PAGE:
31 May 2017

Uganda: Dragon Boat Festival Brings Uganda, China Closer in Cultural Extravaganza

Entebbe — As the rays of the rising sun shined on the calm waters of Lake Victoria, Africa's largest fresh water body, teams made final preparations to compete in a race never held before in eastern Africa, the Dragon Boat Festival.

Several teams, with members that included locals and staff members of Chinese companies, participated in the event organized by the Uganda government, the Chinese embassy, and China Africa Friendship Association Uganda.

The Dragon Boat Festival is one of the most popular Chinese water sports and cultural events dating back hundreds of years.

The festival is a traditional holiday that commemorates the life and death of the famous Chinese poet Qu Yuan who committed suicide by drowning himself in the Miluo River on the fifth day of the fifth lunar month in 278 BC upon hearing the news that the Qin State had conquered the capital of Chu.

This is the second time the festival is being held in Africa after the first one was held in Egypt last year on the River Nile.

As the participants battled on the calm Lake Victoria waters, on the shores here at the Uganda Wildlife Education Center, an animal and bird sanctuary, it was glamour and pomp as families and other revelers feasted on Chinese and local dishes.

In the background, there was a fusion of Chinese and local music. The live music performances were a highlight as revelers, Chinese and locals, took off time to visit the different animals including lions, cheetahs, and giraffes at the sanctuary.

Ugandan Vice President Edward Ssekandi was the chief guest at the event that attracted multitudes of people.

"I'm sure this Dragon Boat Festival will be an avenue of making Ugandans and Chinese live more happily together and cooperate better," the vice president said.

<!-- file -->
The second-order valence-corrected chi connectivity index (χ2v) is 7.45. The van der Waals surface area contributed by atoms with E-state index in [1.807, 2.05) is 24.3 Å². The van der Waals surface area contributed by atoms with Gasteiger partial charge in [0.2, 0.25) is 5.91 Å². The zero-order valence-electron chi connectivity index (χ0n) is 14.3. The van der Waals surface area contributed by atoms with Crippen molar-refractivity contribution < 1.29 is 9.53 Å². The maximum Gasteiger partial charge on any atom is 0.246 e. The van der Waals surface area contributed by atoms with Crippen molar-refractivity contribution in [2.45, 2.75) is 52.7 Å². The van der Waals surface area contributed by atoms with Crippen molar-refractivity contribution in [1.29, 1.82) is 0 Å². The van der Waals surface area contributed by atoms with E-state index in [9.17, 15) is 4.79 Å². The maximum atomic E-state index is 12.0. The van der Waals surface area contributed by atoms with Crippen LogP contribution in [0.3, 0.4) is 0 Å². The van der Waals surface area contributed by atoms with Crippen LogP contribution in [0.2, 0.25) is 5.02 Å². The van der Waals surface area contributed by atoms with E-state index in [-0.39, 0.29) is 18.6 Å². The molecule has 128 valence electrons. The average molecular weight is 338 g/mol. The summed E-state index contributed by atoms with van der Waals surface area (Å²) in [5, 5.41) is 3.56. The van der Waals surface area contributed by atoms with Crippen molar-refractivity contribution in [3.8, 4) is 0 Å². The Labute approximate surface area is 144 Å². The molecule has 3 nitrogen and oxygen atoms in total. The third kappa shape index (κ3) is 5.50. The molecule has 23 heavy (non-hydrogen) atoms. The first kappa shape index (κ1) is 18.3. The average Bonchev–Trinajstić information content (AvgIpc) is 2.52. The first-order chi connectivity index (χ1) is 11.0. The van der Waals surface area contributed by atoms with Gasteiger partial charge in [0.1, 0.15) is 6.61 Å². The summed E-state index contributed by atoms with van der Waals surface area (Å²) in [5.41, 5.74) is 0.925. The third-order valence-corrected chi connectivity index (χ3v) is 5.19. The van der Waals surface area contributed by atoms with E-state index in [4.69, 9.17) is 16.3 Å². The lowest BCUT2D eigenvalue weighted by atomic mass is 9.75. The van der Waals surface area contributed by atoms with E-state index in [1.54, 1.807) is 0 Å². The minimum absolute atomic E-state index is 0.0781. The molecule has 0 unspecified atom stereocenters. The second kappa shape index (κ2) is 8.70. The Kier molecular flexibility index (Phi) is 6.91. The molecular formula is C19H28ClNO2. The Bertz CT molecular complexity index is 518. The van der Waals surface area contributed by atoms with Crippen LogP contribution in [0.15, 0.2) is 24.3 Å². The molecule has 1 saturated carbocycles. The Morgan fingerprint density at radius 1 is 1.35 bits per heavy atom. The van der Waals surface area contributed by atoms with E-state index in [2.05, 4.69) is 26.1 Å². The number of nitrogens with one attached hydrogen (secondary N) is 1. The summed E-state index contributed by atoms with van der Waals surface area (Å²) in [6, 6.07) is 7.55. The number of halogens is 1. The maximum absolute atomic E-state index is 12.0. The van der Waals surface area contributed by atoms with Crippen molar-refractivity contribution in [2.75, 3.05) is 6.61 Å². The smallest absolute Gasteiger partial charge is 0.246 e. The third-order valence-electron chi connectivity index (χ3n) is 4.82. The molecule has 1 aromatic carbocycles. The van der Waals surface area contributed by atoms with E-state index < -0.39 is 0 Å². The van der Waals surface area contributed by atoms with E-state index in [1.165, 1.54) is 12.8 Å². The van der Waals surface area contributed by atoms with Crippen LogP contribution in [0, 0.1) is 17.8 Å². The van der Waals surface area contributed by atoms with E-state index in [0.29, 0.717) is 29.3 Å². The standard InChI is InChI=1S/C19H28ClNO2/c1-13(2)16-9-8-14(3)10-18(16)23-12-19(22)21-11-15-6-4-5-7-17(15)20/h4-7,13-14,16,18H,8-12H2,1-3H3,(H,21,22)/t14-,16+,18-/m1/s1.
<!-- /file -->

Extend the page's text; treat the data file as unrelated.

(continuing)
Chinese ambassador to Uganda, Zheng Zhuqiang, days before the event, described the festival as critical in promoting cultural exchange between the two countries.

Godfrey Kiwanda, Uganda's minister of state for tourism, said the festival would be added on the country's tourism annual calendar in a bid to attract Chinese tourists to Uganda.

He said it is an important event where the culture of the two peoples can be appreciated.

Miller Zhang, head of a visiting team from Wuhan, a Chinese city, said the festival is important in deepening the cultural ties.

"With this game, we feel the ties between China and Uganda grow stronger and we believe with more competitions held in Uganda, China can see more opportunity to communicate with local people and we can see a boost in Uganda's economy," Zhang said.

These cultural interactions are some of the key steps that the two sides, Africa and China, hope to build on to strengthen their partnership.

Over the years both sides have increased cultural exchanges and cooperation.

Chinese President Xi Jinping, while meeting African leaders at the Forum on China-Africa Cooperation in South Africa in 2015, promised to provide assistance in building five cultural centers for Africa.

Xinhua

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